Source: ‘ We’re one people’- Museveni | The Herald April 27, 2019
President Yoweri Museveni has said Ugandans and Zimbabweans are one people, saluting the latter for remaining in charge of their country 39 years after attaining independence, despite economic setbacks. The visiting Head of State, who was guest of honour at the official opening of the 60th edition of the Zimbabwe International Trade Fair (ZITF) here yesterday, went down memory lane as he recalled how Zimbabwe waged a protracted liberation struggle that brought independence in 1980.
Cde Museveni exhibited deep knowledge of the country’s history and revealed how he worked with Zanu-PF and former ZAPU cadres, alongside other revolutionary movements in the Southern African region to intensify liberation war efforts against colonialism.
He paid tribute to President Mnangagwa for inviting him to officiate at ZITF, saying this year’s prime trade showcase was a special anniversary for his earlier visit in 1989 when he was also guest of honour at the same event.
“I was here in 1989, exactly 30 years ago, so it’s an anniversary for being here,” said President Museveni.
“I am not a stranger to Zimbabwe, I have worked with Zanu-PF and other liberation movements in Dar es Salaam, Frelimo, ANC, MPLA, PSC, ZAPU in the 1960s and indeed in 1968 with the group of students some of whom were coming from Zimbabwe.
“I want to salute the people of Zimbabwe for their struggle. The struggle here was not easy.”
President Museveni said his country suffered a similar fate.
He explained how imperialist Europe had gone as far as dividing Africa into two, with some parts designated as protectorates while some were viewed as permanent settler colonies.
“There are parts of Africa where the colonialists did not want to stay forever and these were designated as protectorates,” said President Museveni.
“Uganda was a protectorate, of course the protection was not welcome, but that’s what they said.
“But there were other countries like Zimbabwe, Kenya and South Africa where they said ‘these are colonies’ where the Europeans will never leave.”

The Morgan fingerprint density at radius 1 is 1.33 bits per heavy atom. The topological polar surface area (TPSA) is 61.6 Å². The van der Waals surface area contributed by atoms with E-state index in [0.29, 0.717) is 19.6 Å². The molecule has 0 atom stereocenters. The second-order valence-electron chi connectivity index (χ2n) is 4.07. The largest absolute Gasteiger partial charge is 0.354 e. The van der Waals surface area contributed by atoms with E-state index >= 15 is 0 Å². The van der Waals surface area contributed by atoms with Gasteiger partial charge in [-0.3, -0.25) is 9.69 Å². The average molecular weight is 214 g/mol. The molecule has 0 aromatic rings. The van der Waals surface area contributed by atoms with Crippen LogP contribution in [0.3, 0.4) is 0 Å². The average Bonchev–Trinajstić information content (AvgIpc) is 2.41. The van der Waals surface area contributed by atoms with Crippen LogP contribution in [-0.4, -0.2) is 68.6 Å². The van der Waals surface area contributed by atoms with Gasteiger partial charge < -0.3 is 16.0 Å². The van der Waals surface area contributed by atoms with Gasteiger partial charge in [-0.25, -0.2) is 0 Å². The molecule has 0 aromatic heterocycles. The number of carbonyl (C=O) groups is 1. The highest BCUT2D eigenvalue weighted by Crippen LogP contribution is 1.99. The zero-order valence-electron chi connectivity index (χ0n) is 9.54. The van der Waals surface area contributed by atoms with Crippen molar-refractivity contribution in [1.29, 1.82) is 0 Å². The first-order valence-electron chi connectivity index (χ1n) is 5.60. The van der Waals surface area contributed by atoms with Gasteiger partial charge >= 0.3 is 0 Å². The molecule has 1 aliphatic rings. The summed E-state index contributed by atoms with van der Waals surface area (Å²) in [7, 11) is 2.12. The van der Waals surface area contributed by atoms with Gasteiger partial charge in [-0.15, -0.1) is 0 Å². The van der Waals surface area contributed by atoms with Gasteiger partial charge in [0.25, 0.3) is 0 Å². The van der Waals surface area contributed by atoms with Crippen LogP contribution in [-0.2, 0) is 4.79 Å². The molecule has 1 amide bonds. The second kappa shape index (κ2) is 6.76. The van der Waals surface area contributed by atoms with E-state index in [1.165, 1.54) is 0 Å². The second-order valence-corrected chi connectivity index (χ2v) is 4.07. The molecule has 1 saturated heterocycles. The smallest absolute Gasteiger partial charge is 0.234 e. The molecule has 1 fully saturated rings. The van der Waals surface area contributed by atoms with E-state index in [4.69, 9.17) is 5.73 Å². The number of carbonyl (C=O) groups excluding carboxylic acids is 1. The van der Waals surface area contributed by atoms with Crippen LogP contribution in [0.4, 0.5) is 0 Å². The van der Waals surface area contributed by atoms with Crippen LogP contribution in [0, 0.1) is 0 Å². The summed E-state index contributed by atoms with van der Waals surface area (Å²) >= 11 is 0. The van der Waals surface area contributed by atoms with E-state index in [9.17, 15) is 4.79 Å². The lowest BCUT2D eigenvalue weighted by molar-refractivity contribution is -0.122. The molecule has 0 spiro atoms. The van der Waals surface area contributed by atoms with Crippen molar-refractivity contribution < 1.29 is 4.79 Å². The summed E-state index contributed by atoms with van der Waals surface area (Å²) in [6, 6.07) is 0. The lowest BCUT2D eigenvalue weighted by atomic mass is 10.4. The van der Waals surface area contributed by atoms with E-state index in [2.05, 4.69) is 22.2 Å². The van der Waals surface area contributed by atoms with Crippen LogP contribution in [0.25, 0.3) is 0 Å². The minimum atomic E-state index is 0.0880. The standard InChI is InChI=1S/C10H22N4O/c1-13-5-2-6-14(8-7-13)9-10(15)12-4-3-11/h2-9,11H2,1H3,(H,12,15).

President Museveni recalled how the late Rhodesian Prime Minister Ian Douglas Smith said blacks were not going to rule Zimbabwe, not even in a thousand years.
“I hope those who are old enough will remember that statement,” he said.
“With my little mathematics, it is not a thousand years since that statement, but Smith is not here.
“This was all due to the fight for freedom by the people of Zimbabwe. There have been some attacks, which l was following in 1967. There was some incursion here by some of the groups and then there was another in Wankie. But the one that turned out to be sustained was at the end of 1972.
“I was also busy in Uganda doing some work underground, then I heard on BBC that the freedom fighters had been taken from Tete Province in Mozambique and had entered eastern Zimbabwe.”
President Museveni paid tribute to the former freedom fighters in the country for their brave stand, saying it was their sacrifice and commitment that made it possible for the African people to regain their freedom.
For that reason, he said, in 1980, he came to Zimbabwe as a minister representing Uganda to celebrate with Zimbabweans and attended victory festivities at Rufaro Stadium in Harare.
“I was there when the Union Jack (British flag) was being lowered and the Zimbabwe one was being raised,” he said. “From that time, you have had a lot of challenges, but l want to congratulate you, that you have gone through those challenges and that you are here in charge of your country.”
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